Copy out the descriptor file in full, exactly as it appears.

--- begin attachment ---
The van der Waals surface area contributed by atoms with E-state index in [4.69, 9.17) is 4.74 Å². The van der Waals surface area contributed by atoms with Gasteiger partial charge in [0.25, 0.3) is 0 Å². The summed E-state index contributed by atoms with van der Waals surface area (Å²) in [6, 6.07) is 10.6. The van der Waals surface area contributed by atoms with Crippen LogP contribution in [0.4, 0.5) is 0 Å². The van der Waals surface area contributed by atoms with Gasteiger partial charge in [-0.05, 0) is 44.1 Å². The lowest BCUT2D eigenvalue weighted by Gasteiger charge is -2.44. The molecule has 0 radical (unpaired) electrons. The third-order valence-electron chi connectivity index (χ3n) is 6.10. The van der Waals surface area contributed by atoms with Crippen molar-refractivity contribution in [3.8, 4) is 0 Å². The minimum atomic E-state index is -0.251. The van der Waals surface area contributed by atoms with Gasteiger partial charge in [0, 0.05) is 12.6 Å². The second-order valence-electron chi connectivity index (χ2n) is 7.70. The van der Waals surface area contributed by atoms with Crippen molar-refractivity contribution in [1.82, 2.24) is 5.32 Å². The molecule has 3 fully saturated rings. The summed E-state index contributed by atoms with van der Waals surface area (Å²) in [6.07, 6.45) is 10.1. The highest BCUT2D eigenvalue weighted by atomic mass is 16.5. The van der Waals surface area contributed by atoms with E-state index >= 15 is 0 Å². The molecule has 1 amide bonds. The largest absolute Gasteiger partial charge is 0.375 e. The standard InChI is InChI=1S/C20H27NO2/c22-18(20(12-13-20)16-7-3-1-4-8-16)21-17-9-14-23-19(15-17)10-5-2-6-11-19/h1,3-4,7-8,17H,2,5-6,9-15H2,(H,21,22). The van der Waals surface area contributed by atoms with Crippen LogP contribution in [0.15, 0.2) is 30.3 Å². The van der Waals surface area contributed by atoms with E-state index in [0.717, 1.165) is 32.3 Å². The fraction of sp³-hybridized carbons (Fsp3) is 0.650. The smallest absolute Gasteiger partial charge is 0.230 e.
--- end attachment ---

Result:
The van der Waals surface area contributed by atoms with E-state index in [4.69, 9.17) is 4.74 Å². The van der Waals surface area contributed by atoms with Gasteiger partial charge in [0.25, 0.3) is 0 Å². The summed E-state index contributed by atoms with van der Waals surface area (Å²) in [6, 6.07) is 10.6. The van der Waals surface area contributed by atoms with Crippen LogP contribution in [0.4, 0.5) is 0 Å². The van der Waals surface area contributed by atoms with Gasteiger partial charge in [-0.05, 0) is 44.1 Å². The lowest BCUT2D eigenvalue weighted by Gasteiger charge is -2.44. The molecule has 0 radical (unpaired) electrons. The third-order valence-electron chi connectivity index (χ3n) is 6.10. The van der Waals surface area contributed by atoms with Crippen molar-refractivity contribution in [3.8, 4) is 0 Å². The minimum atomic E-state index is -0.251. The van der Waals surface area contributed by atoms with Gasteiger partial charge in [0, 0.05) is 12.6 Å². The second-order valence-electron chi connectivity index (χ2n) is 7.70. The van der Waals surface area contributed by atoms with Crippen molar-refractivity contribution in [1.82, 2.24) is 5.32 Å². The molecule has 3 fully saturated rings. The summed E-state index contributed by atoms with van der Waals surface area (Å²) in [6.07, 6.45) is 10.1. The highest BCUT2D eigenvalue weighted by atomic mass is 16.5. The van der Waals surface area contributed by atoms with E-state index >= 15 is 0 Å². The molecule has 1 amide bonds. The largest absolute Gasteiger partial charge is 0.375 e. The standard InChI is InChI=1S/C20H27NO2/c22-18(20(12-13-20)16-7-3-1-4-8-16)21-17-9-14-23-19(15-17)10-5-2-6-11-19/h1,3-4,7-8,17H,2,5-6,9-15H2,(H,21,22). The van der Waals surface area contributed by atoms with Crippen LogP contribution in [0.15, 0.2) is 30.3 Å². The van der Waals surface area contributed by atoms with E-state index in [0.717, 1.165) is 32.3 Å². The fraction of sp³-hybridized carbons (Fsp3) is 0.650. The smallest absolute Gasteiger partial charge is 0.230 e.